Stimulation of tillering by defoliation is not consistent throughout the growing season and varies with stage of phenological development, environmental condition, and frequency and intensity of defoliation. Influence of the physiological stage of plant development at the time of defoliation is not completely understood; however, some studies have reported effects of defoliation at several phenological stages. Defoliation during early spring, before plants have reached the third-leaf stage, exerts a negligible stimulatory effect on tillering (Olson and Richards 1988, Vogel and Bjugstad 1968) and negatively affects potential peak herbage biomass production (Campbell 1952, Rogler et al. 1962, Manske 1994c). In some grasses, defoliation during later vegetative growth promotes tiller recruitment to a greater extent than does defoliation during any other phenological stage (Briske and Richards 1995). Defoliation during stem elongation but prior to the emergence of the inflorescence stimulates tillering in several grass species (Olson and Richards 1988). Some warm-season grasses are stimulated to tiller by defoliation applied at the inflorescence emergence stage (Vogel and Bjugstad 1968). Defoliation alters the timing or seasonality of tiller recruitment. Severe fall or winter defoliation has the potential to reduce grass density and production greatly the following year because late-stimulated tillers remain viable over the winter and cool-season species initiate tillers the previous fall. Defoliation of these tillers reduces their contribution to the ecosystem the following summer.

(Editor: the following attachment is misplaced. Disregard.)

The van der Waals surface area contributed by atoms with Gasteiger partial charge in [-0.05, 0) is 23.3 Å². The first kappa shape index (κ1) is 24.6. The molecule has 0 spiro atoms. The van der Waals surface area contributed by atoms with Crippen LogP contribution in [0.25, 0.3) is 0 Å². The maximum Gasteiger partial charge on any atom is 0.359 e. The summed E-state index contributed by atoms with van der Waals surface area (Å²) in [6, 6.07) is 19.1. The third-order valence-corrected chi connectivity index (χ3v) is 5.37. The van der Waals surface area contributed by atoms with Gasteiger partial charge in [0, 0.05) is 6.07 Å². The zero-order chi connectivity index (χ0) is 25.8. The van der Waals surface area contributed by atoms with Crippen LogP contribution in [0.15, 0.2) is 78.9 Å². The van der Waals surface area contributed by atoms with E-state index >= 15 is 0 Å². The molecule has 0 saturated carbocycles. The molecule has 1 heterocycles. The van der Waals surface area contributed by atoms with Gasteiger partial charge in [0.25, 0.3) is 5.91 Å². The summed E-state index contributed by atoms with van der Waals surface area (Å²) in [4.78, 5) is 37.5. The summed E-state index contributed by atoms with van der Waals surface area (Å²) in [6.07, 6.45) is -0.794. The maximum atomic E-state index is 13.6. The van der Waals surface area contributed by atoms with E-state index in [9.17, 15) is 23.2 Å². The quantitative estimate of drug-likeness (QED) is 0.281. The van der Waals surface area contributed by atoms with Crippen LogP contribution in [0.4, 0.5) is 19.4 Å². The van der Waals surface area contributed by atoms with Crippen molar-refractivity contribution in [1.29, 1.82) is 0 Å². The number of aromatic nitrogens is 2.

Tiller development decreases with increasing frequency and intensity of defoliation. Low levels of grazing also reduce tiller densities by decreasing tiller development and increasing tiller mortality through shading (Grant et al. 1983). Grazing decreases individual plant basal area and increases total plant density of some native bunch grass populations (Butler and Briske 1988). However, severe grazing may reduce total basal area and tiller numbers (Olson and Richards 1988). The optimal defoliation intensity varies with species, stage of phenological development, and associated environmental conditions (Langer 1963). Partial defoliation of lead tillers between the third-leaf stage and flowering can beneficially stimulate vegetative reproduction through an increase in tiller development from axillary buds.

Internal Avoidance Mechanisms

Internal avoidance mechanisms reduce plant tissue accessibility to herbivores by changing the morphology of a plant, producing secondary compounds for chemical defense, and depositing mineral silica in epidermal cells. Grass plants exhibit two strategies of stem elongation: short shoots and long shoots. In plants with short shoots, the apical meristem remains below cutting or grazing height during vegetative growth, continuing to produce new leaves until the stem enters the reproductive phase and the flower stalk elongates (Dahl 1995). In plants with long shoots, the apical meristem is elevated while the tiller is still in the vegetative phase (Dahl 1995). Both heavy grazing and frequent mowing can exert selective pressure on grass plant morphology, causing forms to change and plants to grow low and close to the ground. This genetically based change in growth form can occur in less than 25 years (Briske and Anderson 1992). The grazing-induced growth forms are characterized by a large number of small tillers with reduced leaf numbers and blade area (Briske and Richards 1995). This growth form is better able to avoid grazing because less biomass is removed and a greater number of meristem remain to facilitate growth. Many grass species with long shoots are stimulated to increase tiller production by moderate defoliation prior to flowering (Richards et al. 1988). Plants with long shoots are nearly always decreased in pastures that are heavily grazed continuously (Branson 1953).

External Resistance Mechanisms